My motto for the secret to happiness, generally speaking, is to like what I do rather than do what I like. This is sure easier said than done. Nevertheless, recalling this motto daily helps prevent my expectations from dictating my life willy-nilly. No doubt, scripture (Buddhist, Hindu, Taoist, Biblical, etc.) first got me seeing life along this line, and life experience has since verified its truth. The previous post, Is Happiness In Your Choices? spoke to this and the research, Iyengar on The Art of Choosing, which supports it.
Google: Dan Gilbert: The surprising science of happiness for another interesting TED Talk that continues to expose the erroneous assumptions we make. He attributes happiness as something we cognitively create — synthetic happiness as he calls it. The only issue I have with him is his definition of synthetic happiness. According to Dan Gilbert – “Natural happiness is what we get when we get what we wanted, and synthetic happiness is what we make when we don’t get what we wanted”. Frankly, this runs counter to the Taoist and Buddhist point of view.
He talks about the frontal lobe as being an experience simulator. He claims this is the source of synthetic happiness, which he defines as true happiness. His data is solid, but his interpretation is just the opposite. It is flimsy, first because he fails to consider the all-inclusive experience of life on Earth. Second, because he concludes his talk with, “We have within us the very commodity we are constantly chasing when we choose experience.”
We choose experience?
His conclusion sounds reasonable only if you believe in free will, so I assume he believes in free choice (1). He also fails to recognize how the human situation is truly natural, an emergent property of primal instinct. Albeit for us, our evolutionary endowment of cognition is often problematic because we ‘think we know’. Chapter 71 points out one price we pay for this cognitive ability, Realizing I don’t know is better; not knowing this knowing is disease. Indeed, doesn’t every benefit come with a balancing cost… every upside with a complementary downside?
Therefore, by definition, other animals have natural happiness precisely because they don’t have this cognitive ‘simulator’. Realizing this ‘simulator’ causes our disease, as the rest of chapter 71 points out, helps mediate its effects upon us. Therefore, if anything, the very notion of choice — free will — interferes with truly natural happiness. We can’t be spontaneous to live out each moment because we always have a plan for a future. Believing we have free will just locks the mind into our plan.
His description of “synthesizing happiness” is actually natural happiness. Our problem is that we have thwarted every natural balancing mechanism possible in order to get what we want, when we want it, in the quantity we want, with minimal expense on our part. A wealth of technology, from the stone axe to the computer, has steadily liberated us from natural limitations… and natural happiness. (See And Then There Was Fire for an outline of this journey.)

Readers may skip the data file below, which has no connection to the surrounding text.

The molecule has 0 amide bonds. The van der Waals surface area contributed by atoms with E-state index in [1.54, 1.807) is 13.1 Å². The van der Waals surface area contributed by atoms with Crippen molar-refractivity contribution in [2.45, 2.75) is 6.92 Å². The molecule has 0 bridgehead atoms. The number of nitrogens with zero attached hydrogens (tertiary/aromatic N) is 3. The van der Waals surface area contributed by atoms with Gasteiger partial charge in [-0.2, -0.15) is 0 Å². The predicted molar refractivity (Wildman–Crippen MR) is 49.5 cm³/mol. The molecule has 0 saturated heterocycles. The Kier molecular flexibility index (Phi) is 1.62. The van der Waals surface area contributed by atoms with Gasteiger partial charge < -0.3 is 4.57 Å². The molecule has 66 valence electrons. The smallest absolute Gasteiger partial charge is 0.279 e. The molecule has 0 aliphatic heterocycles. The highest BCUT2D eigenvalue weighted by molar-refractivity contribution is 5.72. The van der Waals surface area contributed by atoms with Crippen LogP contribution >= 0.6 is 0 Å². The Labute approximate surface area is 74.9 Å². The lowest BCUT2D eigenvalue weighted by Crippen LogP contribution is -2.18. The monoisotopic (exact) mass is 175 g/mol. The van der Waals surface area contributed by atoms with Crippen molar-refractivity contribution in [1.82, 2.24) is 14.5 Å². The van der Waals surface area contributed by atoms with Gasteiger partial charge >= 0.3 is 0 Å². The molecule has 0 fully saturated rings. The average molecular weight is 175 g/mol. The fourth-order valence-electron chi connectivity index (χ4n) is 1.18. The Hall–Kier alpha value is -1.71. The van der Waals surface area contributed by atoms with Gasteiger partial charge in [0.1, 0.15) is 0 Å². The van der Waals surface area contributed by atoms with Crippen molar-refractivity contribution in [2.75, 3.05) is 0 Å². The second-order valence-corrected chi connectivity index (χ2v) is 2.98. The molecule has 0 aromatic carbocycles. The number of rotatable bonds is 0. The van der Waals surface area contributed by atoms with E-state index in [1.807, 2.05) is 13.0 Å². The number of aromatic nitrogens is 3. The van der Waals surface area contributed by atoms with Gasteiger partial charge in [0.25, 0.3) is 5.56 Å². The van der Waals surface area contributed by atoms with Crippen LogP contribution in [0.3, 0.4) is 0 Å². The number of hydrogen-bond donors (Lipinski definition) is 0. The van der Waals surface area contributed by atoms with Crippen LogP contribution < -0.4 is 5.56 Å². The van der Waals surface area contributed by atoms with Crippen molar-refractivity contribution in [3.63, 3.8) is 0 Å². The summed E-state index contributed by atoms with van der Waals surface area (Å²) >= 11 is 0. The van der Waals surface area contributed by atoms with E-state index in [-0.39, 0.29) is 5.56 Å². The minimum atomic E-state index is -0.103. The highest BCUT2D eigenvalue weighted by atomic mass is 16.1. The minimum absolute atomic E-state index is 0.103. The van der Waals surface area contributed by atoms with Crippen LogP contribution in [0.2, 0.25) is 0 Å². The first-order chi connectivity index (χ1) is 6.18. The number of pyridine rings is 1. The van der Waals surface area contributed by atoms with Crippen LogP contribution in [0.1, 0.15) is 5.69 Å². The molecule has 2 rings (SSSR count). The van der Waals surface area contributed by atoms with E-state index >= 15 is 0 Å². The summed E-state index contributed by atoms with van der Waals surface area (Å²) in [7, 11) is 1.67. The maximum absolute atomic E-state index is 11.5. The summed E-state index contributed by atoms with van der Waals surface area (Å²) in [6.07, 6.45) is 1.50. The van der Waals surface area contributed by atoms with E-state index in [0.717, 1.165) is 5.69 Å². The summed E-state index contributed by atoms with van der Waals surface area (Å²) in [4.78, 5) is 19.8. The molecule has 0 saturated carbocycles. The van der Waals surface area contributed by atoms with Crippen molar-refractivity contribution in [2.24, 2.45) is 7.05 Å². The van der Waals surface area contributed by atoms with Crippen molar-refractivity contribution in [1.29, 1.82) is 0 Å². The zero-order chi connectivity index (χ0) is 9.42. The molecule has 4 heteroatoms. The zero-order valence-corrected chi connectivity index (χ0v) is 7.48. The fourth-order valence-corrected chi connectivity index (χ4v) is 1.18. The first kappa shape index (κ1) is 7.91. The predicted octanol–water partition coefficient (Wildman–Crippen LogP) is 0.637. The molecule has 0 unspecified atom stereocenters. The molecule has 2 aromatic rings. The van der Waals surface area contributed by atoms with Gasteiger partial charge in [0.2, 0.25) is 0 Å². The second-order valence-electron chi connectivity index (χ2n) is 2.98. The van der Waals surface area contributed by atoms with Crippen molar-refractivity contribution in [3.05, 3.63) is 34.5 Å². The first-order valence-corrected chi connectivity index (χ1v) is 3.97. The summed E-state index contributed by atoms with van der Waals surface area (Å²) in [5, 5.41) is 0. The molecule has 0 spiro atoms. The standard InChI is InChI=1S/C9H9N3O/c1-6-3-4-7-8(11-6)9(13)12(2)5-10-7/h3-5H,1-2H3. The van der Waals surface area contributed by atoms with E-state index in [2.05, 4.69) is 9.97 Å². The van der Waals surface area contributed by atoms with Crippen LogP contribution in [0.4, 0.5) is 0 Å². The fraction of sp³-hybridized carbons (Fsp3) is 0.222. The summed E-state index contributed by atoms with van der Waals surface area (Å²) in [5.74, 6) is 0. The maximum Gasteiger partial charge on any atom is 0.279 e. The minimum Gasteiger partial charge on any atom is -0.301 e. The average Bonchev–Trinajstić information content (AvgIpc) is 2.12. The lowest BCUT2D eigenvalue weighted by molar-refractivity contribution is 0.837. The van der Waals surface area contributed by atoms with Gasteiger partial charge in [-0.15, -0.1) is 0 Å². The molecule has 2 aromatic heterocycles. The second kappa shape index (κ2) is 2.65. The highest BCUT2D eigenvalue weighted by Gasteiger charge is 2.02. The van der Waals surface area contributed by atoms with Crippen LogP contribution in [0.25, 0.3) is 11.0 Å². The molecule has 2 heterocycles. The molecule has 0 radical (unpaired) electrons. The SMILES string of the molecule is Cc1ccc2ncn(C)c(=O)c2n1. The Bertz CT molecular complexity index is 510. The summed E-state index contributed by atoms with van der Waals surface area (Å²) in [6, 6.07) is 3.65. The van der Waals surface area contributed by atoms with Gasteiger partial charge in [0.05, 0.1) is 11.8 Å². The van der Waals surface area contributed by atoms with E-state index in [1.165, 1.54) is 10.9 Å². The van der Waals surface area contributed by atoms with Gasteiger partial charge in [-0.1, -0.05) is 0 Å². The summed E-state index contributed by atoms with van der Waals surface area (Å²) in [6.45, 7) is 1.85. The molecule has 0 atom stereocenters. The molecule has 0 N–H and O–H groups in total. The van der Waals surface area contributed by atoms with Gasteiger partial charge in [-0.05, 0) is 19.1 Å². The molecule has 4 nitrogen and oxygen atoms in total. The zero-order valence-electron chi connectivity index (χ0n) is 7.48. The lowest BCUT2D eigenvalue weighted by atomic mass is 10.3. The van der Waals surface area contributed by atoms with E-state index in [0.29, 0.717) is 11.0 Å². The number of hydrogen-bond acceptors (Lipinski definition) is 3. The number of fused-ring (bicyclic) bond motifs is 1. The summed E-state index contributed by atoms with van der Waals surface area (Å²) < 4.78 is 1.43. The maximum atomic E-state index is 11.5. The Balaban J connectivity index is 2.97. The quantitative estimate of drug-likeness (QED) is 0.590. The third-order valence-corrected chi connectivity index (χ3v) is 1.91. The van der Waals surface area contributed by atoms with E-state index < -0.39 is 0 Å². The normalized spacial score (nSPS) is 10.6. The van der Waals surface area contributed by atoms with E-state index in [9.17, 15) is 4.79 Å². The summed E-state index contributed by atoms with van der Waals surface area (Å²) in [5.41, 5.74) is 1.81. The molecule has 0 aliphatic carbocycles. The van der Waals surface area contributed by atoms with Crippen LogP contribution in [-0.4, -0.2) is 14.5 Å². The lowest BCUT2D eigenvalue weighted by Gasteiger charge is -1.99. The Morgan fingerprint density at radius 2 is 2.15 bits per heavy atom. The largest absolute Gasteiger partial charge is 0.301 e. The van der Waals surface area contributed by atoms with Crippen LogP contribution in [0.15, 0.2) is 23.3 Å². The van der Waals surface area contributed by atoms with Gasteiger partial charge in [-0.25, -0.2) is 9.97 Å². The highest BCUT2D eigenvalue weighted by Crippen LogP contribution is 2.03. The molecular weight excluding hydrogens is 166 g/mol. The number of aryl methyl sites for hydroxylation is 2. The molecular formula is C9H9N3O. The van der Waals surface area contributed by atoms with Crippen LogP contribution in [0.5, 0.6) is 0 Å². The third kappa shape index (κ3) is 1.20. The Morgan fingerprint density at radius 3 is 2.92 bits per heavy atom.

Speaking of Wealth
They say wealth doesn’t bring happiness. I would say paradoxically that happiness is wealth. Correlations could easily sort out this inconsistency, but perhaps it is obvious enough already. The ‘active’ wealth we seek is material and promises happiness in the illusion of ‘more is better’ and ‘the grass is greener’ pots of gold at the end of our imagination’s rainbow. Humanity’s wealth of technology comes under that category. The ‘passive’ wealth that we receive in contentment correlates with true happiness. As chapter 33 puts it, Being content is wealth. Ironically, the happiness we seek is potentially right under our noses, but being unable to feel, we are prodded to search ‘out there’ for it. Of course, this is just another one of nature’s hoodwinks to keep life living. We are always Imagining a Better Way.
(1) Something like this happened a few years ago during our home schooling days. My sons and I were studying Biology and Human Behavior: The Neurological Origins of Individuality, taught by Professor Robert Sapolsky. It was a solid biological nail in the coffin of free will. Yet, to our utter amazement, Professor Sapolsky concludes his lectures with an emotional appeal smacking of free choice!
This demonstrates the holding power of a cultural paradigm. If you believe in free will, in God, or in ghosts, nothing can dissuade you. Belief IS the blind spot. I suppose I should address an obvious follow up question: Do I believe there is no free will? No, I just fail to see any proof. The belief in free will, whether implied or explicit, seems more likely to be a symptom of a number of deep-seated emotions. In other words, our belief in free will is simply an emergent property of deep-seated emotions acting upon cognition. To be fair, perhaps I misread the Professor. After all, I was limited to a DVD’s one-sided conversation. In any case, his research is solid and worth serious study.